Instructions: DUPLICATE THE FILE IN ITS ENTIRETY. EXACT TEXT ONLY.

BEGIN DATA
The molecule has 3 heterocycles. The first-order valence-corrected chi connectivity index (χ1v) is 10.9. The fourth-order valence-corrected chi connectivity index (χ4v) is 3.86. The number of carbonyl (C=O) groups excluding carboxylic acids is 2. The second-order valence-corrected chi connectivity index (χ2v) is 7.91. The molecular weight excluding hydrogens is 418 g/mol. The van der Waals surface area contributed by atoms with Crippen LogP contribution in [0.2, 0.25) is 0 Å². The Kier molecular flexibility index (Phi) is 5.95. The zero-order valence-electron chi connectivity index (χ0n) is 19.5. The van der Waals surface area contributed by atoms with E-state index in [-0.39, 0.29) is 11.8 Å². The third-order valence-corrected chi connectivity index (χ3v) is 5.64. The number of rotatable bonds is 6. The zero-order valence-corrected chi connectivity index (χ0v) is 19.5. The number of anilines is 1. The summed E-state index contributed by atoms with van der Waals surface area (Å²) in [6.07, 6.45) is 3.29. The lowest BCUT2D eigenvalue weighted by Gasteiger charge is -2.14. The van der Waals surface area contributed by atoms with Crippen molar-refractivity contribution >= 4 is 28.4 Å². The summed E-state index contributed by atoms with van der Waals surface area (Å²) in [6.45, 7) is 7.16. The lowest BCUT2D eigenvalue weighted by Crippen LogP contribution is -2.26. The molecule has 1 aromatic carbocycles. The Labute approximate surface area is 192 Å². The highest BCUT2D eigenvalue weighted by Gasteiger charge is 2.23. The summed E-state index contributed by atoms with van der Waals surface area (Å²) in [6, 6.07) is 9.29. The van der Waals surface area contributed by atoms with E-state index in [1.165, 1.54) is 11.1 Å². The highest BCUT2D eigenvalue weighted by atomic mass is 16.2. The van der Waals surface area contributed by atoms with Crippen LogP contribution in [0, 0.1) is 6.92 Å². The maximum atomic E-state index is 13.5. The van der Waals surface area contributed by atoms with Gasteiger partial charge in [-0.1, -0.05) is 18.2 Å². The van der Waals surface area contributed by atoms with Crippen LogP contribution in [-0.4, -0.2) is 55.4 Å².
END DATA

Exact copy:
The molecule has 3 heterocycles. The first-order valence-corrected chi connectivity index (χ1v) is 10.9. The fourth-order valence-corrected chi connectivity index (χ4v) is 3.86. The number of carbonyl (C=O) groups excluding carboxylic acids is 2. The second-order valence-corrected chi connectivity index (χ2v) is 7.91. The molecular weight excluding hydrogens is 418 g/mol. The van der Waals surface area contributed by atoms with Crippen LogP contribution in [0.2, 0.25) is 0 Å². The Kier molecular flexibility index (Phi) is 5.95. The zero-order valence-electron chi connectivity index (χ0n) is 19.5. The van der Waals surface area contributed by atoms with E-state index in [-0.39, 0.29) is 11.8 Å². The third-order valence-corrected chi connectivity index (χ3v) is 5.64. The number of rotatable bonds is 6. The zero-order valence-corrected chi connectivity index (χ0v) is 19.5. The number of anilines is 1. The summed E-state index contributed by atoms with van der Waals surface area (Å²) in [6.07, 6.45) is 3.29. The lowest BCUT2D eigenvalue weighted by Gasteiger charge is -2.14. The van der Waals surface area contributed by atoms with Crippen molar-refractivity contribution >= 4 is 28.4 Å². The summed E-state index contributed by atoms with van der Waals surface area (Å²) in [6.45, 7) is 7.16. The lowest BCUT2D eigenvalue weighted by Crippen LogP contribution is -2.26. The molecule has 1 aromatic carbocycles. The Labute approximate surface area is 192 Å². The highest BCUT2D eigenvalue weighted by Gasteiger charge is 2.23. The summed E-state index contributed by atoms with van der Waals surface area (Å²) in [6, 6.07) is 9.29. The van der Waals surface area contributed by atoms with E-state index in [1.165, 1.54) is 11.1 Å². The highest BCUT2D eigenvalue weighted by atomic mass is 16.2. The van der Waals surface area contributed by atoms with Crippen LogP contribution in [0, 0.1) is 6.92 Å². The maximum atomic E-state index is 13.5. The van der Waals surface area contributed by atoms with Gasteiger partial charge in [-0.1, -0.05) is 18.2 Å². The van der Waals surface area contributed by atoms with Crippen LogP contribution in [-0.4, -0.2) is 55.4 Å².